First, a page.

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Introduction: Why is my computer so slow?
7 Possible Causes for
Your Slow PC Performance
The first step is to eliminate some obvious roadblocks
which could interfere with your efforts to
fix a slow computer. So let's start by answering the
When was the last time your computer was restarted?
How old is your computer?
What version of Windows is running on your
How much physical memory does your computer have?
How much free memory is available to applications?
How much free disk space is on drive C:?
What types of applications are installed on your
In the following sections, we'll try to come
up with some possible reasons for your slow PC. The best way to
proceed is to elimiante those which do not apply.
Remember, these are POSSIBLE roadblocks.
They're NOT BARRIERS. That said, I would highly suggest you
take the recommendations here to heart. Your problems will only
get worse as time goes by if you aren't willing to solve some
of these problems now. If you're confused at any point, or have
questions, please feel free to email me, and I'll do my best to provide
you with some guidance.
the last time your computer was
The first question I always ask is, when was
the last time you restart your computer. It's a good idea to
restart your machine, at least once every week or so.
Some people turn off the computer when
they're done with it. This is okay practice however it does
actually cause additional wear and tear to the power supply,
because it's a mechanical part in turning off and on frequently
can reduce its life span. Some would argue though that by
turning it off. The fan is running 24/7, which are smart and
less wear and tear on the power supply. Whichever you decide is
fine, but I recommend leaving on all the time, unless you go
away for an extended period of time.
With that in mind, if you leave it on all
time. I recommend restarting it, not necessarily powering it
down, but simply restarting Windows periodically.
This clears out any old stuck processes or
additional applications of them voted and are using up memory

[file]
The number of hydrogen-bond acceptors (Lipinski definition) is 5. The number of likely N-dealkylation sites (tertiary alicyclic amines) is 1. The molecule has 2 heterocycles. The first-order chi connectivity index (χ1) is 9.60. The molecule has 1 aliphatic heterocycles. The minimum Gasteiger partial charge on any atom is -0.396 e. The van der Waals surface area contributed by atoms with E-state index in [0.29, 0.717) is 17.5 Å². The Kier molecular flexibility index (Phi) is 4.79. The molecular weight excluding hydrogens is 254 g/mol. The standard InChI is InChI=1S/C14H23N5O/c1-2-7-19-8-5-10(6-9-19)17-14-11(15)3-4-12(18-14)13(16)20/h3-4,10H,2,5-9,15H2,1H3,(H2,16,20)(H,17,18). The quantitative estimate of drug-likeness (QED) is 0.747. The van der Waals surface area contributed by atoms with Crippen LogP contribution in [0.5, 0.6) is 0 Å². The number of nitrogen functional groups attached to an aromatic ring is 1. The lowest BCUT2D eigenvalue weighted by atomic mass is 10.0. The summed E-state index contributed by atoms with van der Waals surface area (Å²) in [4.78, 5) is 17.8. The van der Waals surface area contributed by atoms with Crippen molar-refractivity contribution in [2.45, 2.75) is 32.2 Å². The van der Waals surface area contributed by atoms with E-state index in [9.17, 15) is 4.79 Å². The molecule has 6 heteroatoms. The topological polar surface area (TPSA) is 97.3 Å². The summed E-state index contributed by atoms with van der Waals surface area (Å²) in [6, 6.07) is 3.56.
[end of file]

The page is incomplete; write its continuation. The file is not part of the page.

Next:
that is no longer required, and essentially ensures that its
Windows operating from a known good state.
As part of a
regular maintenance program for your PC, be sure and
reboot your PC on a regular basis. At least once every
is your computer?
When did you buy this PC? Here are a couple
of suggetions on how to determine this:
If you bought it from a small computer shop, they
may be able to tell you when you bought it.
Look on the back of you PC to determine if there
are any stickers indicating the date of install or
setup (some manufacturers use these for quality
Look up your computer's model number or one of it's
parts (like the video card) on the internet for
things like firmware revisions or the likes
When you purchased your computer, it likely came
with computer manuals and/or CDs, which may have a
copyright year on them
Worst case, you can always try and dig up the old
Chances are, if it's more than 4 or 5 years
old, this might explain why you're having troubles. There are
several of possible reasons:
you may have upgraded or installed a newer version
of some applications which require more memory than
your system supply, so the operating system is
constantly swapping to disk
it's likely that you haven't reinstalled or
restored Windows since you bought the PC, in which
case there's probably a lot of unnecessary clutter
on the box
your hard drive may need to be defragmented
you may not have enough free space on your hard
In the next section we'll try and determine
if any of the above possibilies exist.
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